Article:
The fourth inquiry set out in your letter refers to the meaning of the term "private cemeteries" as used in section 46 of the General Cemetery Act, being chapter 247, Laws of 1943 (3778-146 Rem. Supp. 1943). The general distinction between "public" cemeteries and "private" has been stated as follows:
"* * * The former class is used by the general community or neighborhood or church, while the latter is used only by a family or a small portion of a community." 14 C.J.S., Cemeteries, Sec. 1, page 63; City of Wichita v. Schwertner, 130 Kan. 397, 286 Pac. 266, 268; Parker v. Fidelity Union Trust Co., 2 N.J. Super. 362, 63 A. (2d) 902, 916.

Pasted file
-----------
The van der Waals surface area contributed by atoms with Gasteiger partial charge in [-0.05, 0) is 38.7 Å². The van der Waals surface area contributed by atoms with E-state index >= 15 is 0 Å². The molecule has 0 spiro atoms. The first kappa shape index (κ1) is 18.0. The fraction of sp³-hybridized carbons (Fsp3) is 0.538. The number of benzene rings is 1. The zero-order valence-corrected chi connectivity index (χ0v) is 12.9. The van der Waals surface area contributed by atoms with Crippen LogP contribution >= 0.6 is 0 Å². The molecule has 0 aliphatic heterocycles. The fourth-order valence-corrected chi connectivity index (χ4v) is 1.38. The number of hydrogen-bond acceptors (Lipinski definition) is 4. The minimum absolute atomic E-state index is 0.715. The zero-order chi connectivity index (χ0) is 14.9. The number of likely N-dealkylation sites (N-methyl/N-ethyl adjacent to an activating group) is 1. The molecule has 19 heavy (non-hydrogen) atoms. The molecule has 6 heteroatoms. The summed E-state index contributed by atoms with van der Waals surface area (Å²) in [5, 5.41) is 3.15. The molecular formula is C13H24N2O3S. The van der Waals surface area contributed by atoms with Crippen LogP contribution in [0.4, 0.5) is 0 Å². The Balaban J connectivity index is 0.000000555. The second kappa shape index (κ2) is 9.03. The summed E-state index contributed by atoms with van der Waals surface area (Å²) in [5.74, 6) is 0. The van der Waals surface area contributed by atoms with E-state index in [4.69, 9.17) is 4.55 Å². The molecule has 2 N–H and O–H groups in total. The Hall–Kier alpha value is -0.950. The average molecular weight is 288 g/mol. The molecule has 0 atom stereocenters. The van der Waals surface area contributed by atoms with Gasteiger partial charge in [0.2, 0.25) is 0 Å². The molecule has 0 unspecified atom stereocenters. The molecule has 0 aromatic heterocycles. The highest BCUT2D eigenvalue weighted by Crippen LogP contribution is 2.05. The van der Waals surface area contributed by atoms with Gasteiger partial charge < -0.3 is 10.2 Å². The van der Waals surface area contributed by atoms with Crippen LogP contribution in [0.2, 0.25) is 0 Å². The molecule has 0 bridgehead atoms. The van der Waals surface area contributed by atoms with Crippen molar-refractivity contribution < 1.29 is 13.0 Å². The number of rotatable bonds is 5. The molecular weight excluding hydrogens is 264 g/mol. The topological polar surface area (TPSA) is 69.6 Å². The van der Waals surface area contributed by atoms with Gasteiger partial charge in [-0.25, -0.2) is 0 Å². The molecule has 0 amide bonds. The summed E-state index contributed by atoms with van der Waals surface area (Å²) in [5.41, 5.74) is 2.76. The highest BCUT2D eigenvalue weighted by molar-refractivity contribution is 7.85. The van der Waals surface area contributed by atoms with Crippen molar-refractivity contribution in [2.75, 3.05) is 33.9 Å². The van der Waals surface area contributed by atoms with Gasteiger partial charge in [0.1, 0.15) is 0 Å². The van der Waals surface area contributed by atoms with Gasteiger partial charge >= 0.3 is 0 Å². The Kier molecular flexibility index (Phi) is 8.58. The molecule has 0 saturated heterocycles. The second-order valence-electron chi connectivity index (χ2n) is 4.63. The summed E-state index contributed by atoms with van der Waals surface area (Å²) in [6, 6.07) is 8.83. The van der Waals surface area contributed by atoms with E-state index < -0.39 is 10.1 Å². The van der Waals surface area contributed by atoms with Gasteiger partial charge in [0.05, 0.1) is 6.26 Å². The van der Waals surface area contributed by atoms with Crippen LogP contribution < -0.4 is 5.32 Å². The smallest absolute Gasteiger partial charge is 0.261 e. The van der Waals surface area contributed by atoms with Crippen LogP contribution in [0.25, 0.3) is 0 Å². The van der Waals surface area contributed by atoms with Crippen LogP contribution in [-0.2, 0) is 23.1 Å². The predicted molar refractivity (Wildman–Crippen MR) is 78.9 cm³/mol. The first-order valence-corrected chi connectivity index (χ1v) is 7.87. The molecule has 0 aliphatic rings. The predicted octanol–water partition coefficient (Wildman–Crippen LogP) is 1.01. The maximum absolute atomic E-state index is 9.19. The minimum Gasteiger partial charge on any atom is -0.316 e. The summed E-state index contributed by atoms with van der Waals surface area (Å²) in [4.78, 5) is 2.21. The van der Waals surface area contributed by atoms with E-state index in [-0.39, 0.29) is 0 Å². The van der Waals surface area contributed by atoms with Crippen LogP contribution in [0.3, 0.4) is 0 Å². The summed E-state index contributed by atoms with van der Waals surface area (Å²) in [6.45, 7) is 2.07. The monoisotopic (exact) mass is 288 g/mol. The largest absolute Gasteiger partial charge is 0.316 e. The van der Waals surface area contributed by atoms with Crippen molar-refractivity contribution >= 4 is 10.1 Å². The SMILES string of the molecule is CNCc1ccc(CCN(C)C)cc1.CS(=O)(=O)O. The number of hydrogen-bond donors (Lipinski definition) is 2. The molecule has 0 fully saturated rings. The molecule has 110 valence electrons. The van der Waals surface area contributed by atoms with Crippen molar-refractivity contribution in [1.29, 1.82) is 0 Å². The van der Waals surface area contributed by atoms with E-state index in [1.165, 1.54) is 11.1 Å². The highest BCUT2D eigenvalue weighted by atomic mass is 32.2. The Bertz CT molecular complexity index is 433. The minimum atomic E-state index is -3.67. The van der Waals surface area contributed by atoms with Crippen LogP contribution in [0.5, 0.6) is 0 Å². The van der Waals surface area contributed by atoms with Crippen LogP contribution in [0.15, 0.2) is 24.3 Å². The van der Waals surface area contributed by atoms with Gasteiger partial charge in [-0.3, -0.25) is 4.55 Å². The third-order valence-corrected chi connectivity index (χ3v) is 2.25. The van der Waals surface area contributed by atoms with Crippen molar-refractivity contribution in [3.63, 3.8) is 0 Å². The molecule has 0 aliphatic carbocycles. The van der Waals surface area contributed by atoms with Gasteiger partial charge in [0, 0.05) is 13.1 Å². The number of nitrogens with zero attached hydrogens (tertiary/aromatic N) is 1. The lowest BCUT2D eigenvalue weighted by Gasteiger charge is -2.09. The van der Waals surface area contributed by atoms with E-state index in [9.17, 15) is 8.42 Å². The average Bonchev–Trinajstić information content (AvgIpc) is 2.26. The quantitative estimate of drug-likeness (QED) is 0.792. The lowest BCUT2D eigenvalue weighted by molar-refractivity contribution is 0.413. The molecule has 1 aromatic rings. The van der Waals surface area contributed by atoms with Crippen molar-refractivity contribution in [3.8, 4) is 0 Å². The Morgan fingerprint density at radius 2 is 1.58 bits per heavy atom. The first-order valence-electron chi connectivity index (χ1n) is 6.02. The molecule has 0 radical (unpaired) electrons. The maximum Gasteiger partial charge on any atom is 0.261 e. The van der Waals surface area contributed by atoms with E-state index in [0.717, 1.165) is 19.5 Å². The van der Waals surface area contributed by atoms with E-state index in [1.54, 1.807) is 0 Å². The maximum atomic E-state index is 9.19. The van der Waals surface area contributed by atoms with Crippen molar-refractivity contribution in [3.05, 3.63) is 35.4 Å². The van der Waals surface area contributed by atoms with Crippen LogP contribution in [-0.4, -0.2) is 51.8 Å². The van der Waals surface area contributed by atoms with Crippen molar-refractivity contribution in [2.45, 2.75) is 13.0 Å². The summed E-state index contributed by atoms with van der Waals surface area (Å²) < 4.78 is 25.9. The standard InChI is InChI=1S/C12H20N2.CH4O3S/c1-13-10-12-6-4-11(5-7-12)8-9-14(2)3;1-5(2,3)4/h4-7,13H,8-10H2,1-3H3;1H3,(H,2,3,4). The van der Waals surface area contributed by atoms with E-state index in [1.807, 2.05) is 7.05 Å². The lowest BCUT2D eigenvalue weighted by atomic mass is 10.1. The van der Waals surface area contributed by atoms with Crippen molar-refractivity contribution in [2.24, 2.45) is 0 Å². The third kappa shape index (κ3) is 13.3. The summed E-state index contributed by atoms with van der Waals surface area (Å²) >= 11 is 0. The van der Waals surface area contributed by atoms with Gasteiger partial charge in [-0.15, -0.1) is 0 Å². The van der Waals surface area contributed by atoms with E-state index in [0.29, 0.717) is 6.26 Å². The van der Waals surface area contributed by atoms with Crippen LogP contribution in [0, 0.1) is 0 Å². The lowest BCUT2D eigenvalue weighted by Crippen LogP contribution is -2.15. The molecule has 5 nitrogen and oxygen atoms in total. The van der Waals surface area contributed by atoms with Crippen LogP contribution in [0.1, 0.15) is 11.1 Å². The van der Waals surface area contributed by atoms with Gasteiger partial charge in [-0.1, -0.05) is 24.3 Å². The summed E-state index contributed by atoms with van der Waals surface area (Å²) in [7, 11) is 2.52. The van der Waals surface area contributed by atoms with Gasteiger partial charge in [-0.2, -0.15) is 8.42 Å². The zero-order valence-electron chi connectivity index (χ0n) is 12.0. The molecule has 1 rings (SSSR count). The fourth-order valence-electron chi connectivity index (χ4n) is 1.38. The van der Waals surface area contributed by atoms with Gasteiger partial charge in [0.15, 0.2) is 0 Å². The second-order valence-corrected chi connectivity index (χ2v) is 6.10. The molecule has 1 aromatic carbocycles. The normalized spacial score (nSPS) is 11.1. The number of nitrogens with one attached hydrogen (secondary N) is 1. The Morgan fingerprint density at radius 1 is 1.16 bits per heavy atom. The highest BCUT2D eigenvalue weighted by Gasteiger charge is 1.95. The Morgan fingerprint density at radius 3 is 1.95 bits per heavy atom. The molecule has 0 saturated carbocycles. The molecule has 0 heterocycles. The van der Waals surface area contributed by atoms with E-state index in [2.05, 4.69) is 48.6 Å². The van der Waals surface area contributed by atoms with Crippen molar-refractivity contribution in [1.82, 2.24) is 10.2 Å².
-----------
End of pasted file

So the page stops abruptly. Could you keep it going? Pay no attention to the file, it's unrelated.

As used in section 143,supra, however, an examination of the Act as a whole indicates that the term "private cemeteries" is used in a more technical sense. This section designates certain sections of the Act as "relating to private cemeteries" and expressly provides that such sections shall not apply to the organizations and municipalities enumerated in subsections (a) and (b) of that section. Section 42 of the Act (3778-42 Rem. Supp. 1943) restricts the right to engage in the cemetery business to corporations organized for that purpose. This is one of the sections designated by section 143 as applying to "private cemeteries." It would appear, therefore, that the term "private [[Orig. Op. Page 5]] cemeteries" as used in section 143 was used as meaning cemeteries operated by corporations organized for that purpose as distinguished from cemeteries lawfully operated by other organizations and municipalities, including cemetery districts established under chapter 6, Laws of 1947.
Yours very truly,
FRED L. HARLOCKER
Assistant Attorney General